Labrador Mixed Martial Arts fighter Collin Baikie, who was born and raised in Northwest River, won his first amateur fight on December 8th. The fight took place in the Kahnawake reserve just outside of Montreal. It was Baikie’s second amateur bout in his career.
Baikie’s involvement in MMA began just a couple of years ago. Before that, he was focused on bodybuilding. But, after being introduced to MMA, he put bodybuilding on the shelf to focus on his new passion.
“It teaches you to be a better person…there’s so much respect involved,” says Baikie. “You learn a lot about yourself.”
Baikie’s first fight happened in June, but his debut didn’t go as planned. He fought with an injured foot, and ended up losing the fight.
“Training wasn’t very good leading up to that fight because of the injury,” says Baikie. “That loss really broke me down, but it made me stronger and more motivated to train harder.”
Baikie redeemed himself in style on his December 8th fight. He trained even harder and was more mentally prepared for his second match. Baikie and his trainers had a clear strategy in place.
“The strategy was pretty much to strike with him because he was a wrestler. I didn’t want to let him get to close to me,” says Baikie.
The strategy worked. Baikie quickly got the upper hand in the fight and began doing some damage.
““I was pretty confident from the beginning. I knew that he was a wrestler, so I knew he was going to try and take me down. So I was trying to watch for that…I started striking with him and you could tell he wasn’t much of a striker,” says Baikie. “I noticed his hands were dropping a bit, so I gave him a really hard kick to the ribs with my right foot.”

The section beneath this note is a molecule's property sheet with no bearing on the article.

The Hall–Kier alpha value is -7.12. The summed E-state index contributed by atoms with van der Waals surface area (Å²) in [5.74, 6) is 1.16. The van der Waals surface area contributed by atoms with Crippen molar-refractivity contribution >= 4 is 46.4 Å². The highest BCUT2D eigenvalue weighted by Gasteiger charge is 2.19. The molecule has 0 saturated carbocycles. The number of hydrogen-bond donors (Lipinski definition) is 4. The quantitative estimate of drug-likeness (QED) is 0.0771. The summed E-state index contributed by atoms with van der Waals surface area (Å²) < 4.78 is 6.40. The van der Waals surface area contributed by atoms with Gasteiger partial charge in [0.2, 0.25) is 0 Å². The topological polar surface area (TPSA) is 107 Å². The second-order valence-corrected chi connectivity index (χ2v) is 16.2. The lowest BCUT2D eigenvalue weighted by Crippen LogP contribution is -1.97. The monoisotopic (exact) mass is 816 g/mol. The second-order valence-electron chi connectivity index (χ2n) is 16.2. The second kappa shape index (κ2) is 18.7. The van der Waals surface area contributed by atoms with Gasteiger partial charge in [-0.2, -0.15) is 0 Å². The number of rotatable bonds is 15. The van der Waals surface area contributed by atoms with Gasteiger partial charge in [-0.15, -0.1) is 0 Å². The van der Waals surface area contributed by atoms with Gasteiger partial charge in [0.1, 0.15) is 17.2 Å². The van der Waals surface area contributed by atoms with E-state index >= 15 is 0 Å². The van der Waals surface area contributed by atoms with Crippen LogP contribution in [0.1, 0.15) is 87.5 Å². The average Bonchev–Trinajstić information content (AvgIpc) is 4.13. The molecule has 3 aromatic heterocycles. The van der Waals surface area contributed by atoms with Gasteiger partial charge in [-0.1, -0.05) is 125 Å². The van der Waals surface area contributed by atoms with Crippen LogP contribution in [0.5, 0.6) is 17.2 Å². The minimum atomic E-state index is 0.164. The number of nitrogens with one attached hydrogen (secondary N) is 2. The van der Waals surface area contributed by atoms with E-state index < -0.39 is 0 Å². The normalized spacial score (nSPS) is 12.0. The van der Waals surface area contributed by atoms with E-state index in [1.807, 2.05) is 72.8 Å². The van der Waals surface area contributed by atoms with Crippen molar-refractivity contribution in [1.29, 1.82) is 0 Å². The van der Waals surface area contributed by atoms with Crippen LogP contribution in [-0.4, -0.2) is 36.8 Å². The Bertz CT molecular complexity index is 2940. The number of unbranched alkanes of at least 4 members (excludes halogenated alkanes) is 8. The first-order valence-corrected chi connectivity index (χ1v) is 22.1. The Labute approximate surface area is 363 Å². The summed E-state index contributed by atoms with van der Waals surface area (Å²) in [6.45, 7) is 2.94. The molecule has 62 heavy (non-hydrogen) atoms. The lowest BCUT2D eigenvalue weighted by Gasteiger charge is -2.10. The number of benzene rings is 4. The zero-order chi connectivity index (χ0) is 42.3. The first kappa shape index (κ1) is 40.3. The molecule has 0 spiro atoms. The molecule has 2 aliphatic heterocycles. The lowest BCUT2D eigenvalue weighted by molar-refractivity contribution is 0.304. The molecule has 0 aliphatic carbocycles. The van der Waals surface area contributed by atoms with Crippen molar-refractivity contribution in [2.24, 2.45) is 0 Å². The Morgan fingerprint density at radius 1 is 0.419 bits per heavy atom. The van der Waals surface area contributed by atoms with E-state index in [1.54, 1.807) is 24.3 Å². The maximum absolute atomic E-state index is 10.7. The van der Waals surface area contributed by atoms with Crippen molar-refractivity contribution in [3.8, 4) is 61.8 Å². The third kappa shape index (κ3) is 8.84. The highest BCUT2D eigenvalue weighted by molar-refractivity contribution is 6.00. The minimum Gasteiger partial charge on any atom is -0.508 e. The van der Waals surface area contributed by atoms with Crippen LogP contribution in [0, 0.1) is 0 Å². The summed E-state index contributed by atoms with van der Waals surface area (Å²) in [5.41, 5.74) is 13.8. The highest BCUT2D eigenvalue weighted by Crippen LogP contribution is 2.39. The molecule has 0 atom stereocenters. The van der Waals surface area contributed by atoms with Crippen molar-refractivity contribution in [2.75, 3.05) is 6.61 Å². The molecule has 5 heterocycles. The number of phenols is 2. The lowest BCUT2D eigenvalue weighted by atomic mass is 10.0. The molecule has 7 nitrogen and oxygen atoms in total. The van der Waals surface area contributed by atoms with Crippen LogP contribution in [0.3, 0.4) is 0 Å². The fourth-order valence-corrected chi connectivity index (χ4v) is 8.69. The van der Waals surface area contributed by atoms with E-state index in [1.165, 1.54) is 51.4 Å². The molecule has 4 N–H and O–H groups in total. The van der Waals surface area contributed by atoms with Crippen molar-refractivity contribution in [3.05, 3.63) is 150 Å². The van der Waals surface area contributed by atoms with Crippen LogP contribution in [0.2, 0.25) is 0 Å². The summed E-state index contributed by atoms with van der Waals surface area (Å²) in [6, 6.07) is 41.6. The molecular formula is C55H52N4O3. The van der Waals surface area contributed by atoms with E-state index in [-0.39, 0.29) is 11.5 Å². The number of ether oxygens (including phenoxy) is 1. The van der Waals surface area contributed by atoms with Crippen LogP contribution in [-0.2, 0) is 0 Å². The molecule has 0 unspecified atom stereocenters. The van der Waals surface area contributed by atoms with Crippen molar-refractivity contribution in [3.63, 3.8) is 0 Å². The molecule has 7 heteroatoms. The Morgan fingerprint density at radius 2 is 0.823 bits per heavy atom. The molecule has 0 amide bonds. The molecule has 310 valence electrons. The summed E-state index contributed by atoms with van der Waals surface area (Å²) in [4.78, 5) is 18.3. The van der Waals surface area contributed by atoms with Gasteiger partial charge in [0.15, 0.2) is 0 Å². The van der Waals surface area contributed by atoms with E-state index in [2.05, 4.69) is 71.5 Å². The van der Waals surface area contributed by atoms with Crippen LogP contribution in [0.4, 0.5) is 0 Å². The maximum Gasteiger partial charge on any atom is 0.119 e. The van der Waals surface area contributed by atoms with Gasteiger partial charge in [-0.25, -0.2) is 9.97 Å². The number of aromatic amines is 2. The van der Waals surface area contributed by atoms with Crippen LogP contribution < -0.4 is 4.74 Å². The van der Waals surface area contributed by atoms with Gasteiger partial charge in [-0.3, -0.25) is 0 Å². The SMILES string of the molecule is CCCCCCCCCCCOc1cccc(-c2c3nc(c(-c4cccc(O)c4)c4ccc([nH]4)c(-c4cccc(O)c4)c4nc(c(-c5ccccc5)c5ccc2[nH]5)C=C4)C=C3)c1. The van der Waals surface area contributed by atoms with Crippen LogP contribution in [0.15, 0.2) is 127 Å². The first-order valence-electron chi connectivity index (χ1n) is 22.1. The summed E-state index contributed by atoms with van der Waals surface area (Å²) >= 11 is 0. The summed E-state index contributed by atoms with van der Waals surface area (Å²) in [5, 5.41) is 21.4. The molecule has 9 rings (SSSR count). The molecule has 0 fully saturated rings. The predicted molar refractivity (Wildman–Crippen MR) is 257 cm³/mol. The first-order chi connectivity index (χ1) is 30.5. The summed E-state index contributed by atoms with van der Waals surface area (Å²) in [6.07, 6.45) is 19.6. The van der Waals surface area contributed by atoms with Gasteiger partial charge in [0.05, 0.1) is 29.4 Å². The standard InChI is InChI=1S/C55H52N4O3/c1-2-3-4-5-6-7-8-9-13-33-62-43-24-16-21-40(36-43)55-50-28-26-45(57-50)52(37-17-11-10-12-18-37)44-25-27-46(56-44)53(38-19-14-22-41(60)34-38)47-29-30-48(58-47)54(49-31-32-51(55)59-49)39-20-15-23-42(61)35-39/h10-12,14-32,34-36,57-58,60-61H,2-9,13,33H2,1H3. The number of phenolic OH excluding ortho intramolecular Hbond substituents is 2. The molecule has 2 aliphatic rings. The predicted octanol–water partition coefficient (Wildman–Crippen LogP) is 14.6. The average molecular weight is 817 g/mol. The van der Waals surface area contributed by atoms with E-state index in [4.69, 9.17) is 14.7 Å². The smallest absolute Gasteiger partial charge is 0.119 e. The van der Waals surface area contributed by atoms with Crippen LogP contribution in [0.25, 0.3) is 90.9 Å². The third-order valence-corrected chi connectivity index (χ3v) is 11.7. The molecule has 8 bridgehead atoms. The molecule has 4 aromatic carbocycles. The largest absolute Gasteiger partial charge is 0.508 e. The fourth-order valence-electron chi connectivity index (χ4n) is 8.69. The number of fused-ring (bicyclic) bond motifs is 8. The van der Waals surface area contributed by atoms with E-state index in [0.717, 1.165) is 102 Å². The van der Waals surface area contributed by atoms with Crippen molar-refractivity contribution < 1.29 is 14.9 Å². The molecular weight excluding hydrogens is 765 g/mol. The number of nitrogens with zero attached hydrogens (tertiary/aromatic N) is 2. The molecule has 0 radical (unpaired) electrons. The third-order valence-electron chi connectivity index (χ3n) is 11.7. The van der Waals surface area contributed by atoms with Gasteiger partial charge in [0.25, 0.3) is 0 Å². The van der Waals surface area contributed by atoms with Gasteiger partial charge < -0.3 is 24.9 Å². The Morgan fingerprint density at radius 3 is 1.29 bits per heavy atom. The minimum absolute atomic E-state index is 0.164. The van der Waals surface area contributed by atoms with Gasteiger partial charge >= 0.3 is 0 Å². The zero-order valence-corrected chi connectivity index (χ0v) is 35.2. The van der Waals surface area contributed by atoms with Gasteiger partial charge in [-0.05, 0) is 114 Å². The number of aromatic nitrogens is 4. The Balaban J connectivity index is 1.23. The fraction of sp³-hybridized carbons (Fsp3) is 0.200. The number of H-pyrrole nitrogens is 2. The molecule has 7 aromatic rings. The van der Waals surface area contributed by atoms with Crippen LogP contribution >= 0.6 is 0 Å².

The fight was less than two minutes old when Baikie put his opponent in a submission move known as the standing guillotine, forcing his opponent to tap out.
“It was the best feeling in my life,” says Baikie. “Growing up in a small town you don’t see much of this except on TV. It was a crazy experience.”
Some family, friends, and supporters made the trip to watch Baikie fight. Among them was his father Leander. He also watched his son’s first fight, and was happy to see Collin bounce back with a victory.
“As a parent you’re just nervous and excited…it was a relief that it was over so quickly,” says Leander. “It was tough to see Collin lose his first fight, but that’s how it works in all sports. You learn from your loses.
Baikie has lifter a weight of his shoulders, moving forward. The sting of defeat has been replaced by the joy of victory. Baikie hasn’t taken the importance of his first win for granted.
“For the last eight months, that (loss) was on my mind,” he says. “I wanted to show my coaches and myself that I could fight.”
Baikie’s next fight is on February 22nd. He plans to take his time as an amateur, instead of rushing into the pros.
“I’m still going to fight amateur. I still want to learn because I have a lot to learn yet. It’s only my second fight.”